If you heard that the prestigious Massachusetts Institute of Technology (MIT) did extensive research in their AgeLab and came up with three questions to predict the quality of your retirement life, what do you think the three questions would be? It would seem that the questions would be extremely complex and daunting. However, the questions are actually very simple yet insightful.
Research has shown that most people fear outliving their money. However, there are other risks that are more likely to happen and are often overlooked. As you read through each question, answer each one for yourself, or one you love, and see how prepared you are for retirement.
1. Who will change my light bulbs?
The answer seems simple: “I will.” This is typically true in your early retirement years. However, what happens as age starts to creep up on you and you start to lose your mobility?
Would you really want your 90 year old mother climbing a ladder, even if she is in good health? As you age you should create a plan for when you are no longer able to do everything on your own. Will you have a child or grandchild live close by and help with odds and ends?
Or will you move into a retirement community with a handyman? Changing light bulbs “is more than an issue of long-term home maintenance. It is a question that asks, ‘Do I have a plan of how to maintain my home.’”1
2. How will I get an ice cream cone?
On a hot summer night, when something cool and refreshing would hit the spot, will you be able to drive to your favorite creamery for a tasty treat? Even if you are lactose intolerant, or one of the rare few that just don’t like ice cream, you can still ponder your ability to routinely access the small things that bring a smile to your face. Will you have adequate transportation to maintain your independence?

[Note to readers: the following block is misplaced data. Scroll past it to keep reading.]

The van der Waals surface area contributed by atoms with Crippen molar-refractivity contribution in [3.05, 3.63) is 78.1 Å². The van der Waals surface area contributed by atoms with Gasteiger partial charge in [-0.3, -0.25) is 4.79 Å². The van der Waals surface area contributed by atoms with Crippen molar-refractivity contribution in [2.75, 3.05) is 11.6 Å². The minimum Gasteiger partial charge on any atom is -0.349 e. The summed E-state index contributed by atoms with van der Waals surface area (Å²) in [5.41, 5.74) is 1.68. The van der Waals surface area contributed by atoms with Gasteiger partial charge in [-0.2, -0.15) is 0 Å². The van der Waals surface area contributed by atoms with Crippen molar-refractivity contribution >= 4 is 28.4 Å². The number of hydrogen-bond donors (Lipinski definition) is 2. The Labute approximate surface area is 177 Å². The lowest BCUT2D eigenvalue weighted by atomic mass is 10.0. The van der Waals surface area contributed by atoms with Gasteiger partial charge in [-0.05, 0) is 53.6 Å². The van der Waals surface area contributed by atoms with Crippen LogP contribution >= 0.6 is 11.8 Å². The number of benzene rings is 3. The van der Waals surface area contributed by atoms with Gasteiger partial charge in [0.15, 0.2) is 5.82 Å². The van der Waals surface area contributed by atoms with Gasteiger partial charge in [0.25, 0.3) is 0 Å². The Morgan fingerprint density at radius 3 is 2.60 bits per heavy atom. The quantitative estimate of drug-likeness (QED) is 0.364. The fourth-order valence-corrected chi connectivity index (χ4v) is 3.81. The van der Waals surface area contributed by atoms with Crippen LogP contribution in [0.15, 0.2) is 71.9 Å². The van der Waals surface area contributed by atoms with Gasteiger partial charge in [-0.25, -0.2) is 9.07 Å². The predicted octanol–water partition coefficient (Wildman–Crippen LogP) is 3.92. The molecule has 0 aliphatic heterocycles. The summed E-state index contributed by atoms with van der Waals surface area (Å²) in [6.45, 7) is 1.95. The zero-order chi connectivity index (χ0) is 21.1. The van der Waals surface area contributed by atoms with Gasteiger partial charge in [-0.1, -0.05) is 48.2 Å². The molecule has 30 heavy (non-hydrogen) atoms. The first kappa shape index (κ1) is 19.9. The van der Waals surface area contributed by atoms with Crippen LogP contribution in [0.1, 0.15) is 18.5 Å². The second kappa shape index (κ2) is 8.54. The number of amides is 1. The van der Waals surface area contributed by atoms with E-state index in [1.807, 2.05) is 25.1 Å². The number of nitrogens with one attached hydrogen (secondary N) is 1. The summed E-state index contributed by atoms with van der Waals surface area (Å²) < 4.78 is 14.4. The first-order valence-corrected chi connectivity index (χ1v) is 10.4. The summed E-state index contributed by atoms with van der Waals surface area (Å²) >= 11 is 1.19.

If you can no longer drive, do you have alternative ways that enable you to make the trips you want—not just those you need? Will you physically be able to travel to the far away destinations you have dreamed about?
Create a plan that will allow you to participate in the activities that you enjoy and that keep you engaged with life.
3. Who will I have lunch with?
When you think about having lunch with friends or your significant other, you picture a good restaurant with good food, but more importantly good friendships that bring joy and happiness into your life. Lunch is about relationships.
Life is about relationships. Baby boomers are facing a different retirement than their parents. They are more likely to live alone, have fewer children, and live in suburban or rural areas without active livable communities.2 Today, “more than 40% of women over 65 years old live alone.”3
Planning where to retire may be as important as how much it will cost. A home in the mountains may be picturesque, but it may not be an ideal spot to retire unless you will have a network of people you can depend on. Find a community where you will have activities and people that will keep you engaged, active, and having fun.
As you can see, planning for retirement is so much more than just making sure you have enough money. If you have concrete answers to all three of these questions, you are well on your way to a happier, more comfortable retirement.
If answers are hard to come by, then take some time to ponder these questions and talk them over with your significant other, family, or friends. Making your retirement enjoyable is all about independence, freedom, and living life to its fullest. Whether you know the answers to these three questions or not, come and talk to us and we can help make your retirement fulfilling.
1. MIT AgeLab: Three Questions that can predict future quality of life.
2. MIT AgeLab: Three Questions that can predict future quality of life.
3. MIT AgeLab: Three Questions that can predict future quality of life.